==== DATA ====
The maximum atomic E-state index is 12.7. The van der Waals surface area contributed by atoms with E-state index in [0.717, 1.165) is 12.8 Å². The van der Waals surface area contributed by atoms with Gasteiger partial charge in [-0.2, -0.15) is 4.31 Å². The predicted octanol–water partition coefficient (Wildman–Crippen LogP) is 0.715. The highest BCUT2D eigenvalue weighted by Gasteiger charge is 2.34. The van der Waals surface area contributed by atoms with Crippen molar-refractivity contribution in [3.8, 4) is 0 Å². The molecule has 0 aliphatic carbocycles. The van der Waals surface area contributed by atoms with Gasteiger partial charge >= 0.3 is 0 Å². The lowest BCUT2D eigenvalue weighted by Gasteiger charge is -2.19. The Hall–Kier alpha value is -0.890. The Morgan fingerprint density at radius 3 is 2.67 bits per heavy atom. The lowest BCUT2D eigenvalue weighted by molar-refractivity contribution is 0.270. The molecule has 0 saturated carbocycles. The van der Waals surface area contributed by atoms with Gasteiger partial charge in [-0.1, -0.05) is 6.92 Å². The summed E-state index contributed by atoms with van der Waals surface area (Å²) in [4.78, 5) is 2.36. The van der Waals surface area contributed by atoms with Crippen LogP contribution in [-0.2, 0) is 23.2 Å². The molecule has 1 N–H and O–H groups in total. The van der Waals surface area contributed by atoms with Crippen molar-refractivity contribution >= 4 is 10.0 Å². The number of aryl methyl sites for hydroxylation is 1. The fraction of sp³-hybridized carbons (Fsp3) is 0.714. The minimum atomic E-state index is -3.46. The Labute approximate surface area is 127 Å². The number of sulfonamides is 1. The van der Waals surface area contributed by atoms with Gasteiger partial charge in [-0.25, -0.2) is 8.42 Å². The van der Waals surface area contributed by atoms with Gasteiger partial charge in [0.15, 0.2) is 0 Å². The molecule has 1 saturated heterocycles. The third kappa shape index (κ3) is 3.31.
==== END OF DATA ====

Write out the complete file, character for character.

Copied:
The maximum atomic E-state index is 12.7. The van der Waals surface area contributed by atoms with E-state index in [0.717, 1.165) is 12.8 Å². The van der Waals surface area contributed by atoms with Gasteiger partial charge in [-0.2, -0.15) is 4.31 Å². The predicted octanol–water partition coefficient (Wildman–Crippen LogP) is 0.715. The highest BCUT2D eigenvalue weighted by Gasteiger charge is 2.34. The van der Waals surface area contributed by atoms with Crippen molar-refractivity contribution in [3.8, 4) is 0 Å². The molecule has 0 aliphatic carbocycles. The van der Waals surface area contributed by atoms with Gasteiger partial charge >= 0.3 is 0 Å². The lowest BCUT2D eigenvalue weighted by Gasteiger charge is -2.19. The Hall–Kier alpha value is -0.890. The Morgan fingerprint density at radius 3 is 2.67 bits per heavy atom. The lowest BCUT2D eigenvalue weighted by molar-refractivity contribution is 0.270. The molecule has 0 saturated carbocycles. The van der Waals surface area contributed by atoms with Gasteiger partial charge in [-0.1, -0.05) is 6.92 Å². The summed E-state index contributed by atoms with van der Waals surface area (Å²) in [4.78, 5) is 2.36. The van der Waals surface area contributed by atoms with Crippen LogP contribution in [-0.2, 0) is 23.2 Å². The molecule has 1 N–H and O–H groups in total. The van der Waals surface area contributed by atoms with Crippen molar-refractivity contribution >= 4 is 10.0 Å². The number of aryl methyl sites for hydroxylation is 1. The fraction of sp³-hybridized carbons (Fsp3) is 0.714. The minimum atomic E-state index is -3.46. The Labute approximate surface area is 127 Å². The number of sulfonamides is 1. The van der Waals surface area contributed by atoms with Gasteiger partial charge in [-0.25, -0.2) is 8.42 Å². The van der Waals surface area contributed by atoms with Gasteiger partial charge in [0.15, 0.2) is 0 Å². The molecule has 1 saturated heterocycles. The third kappa shape index (κ3) is 3.31.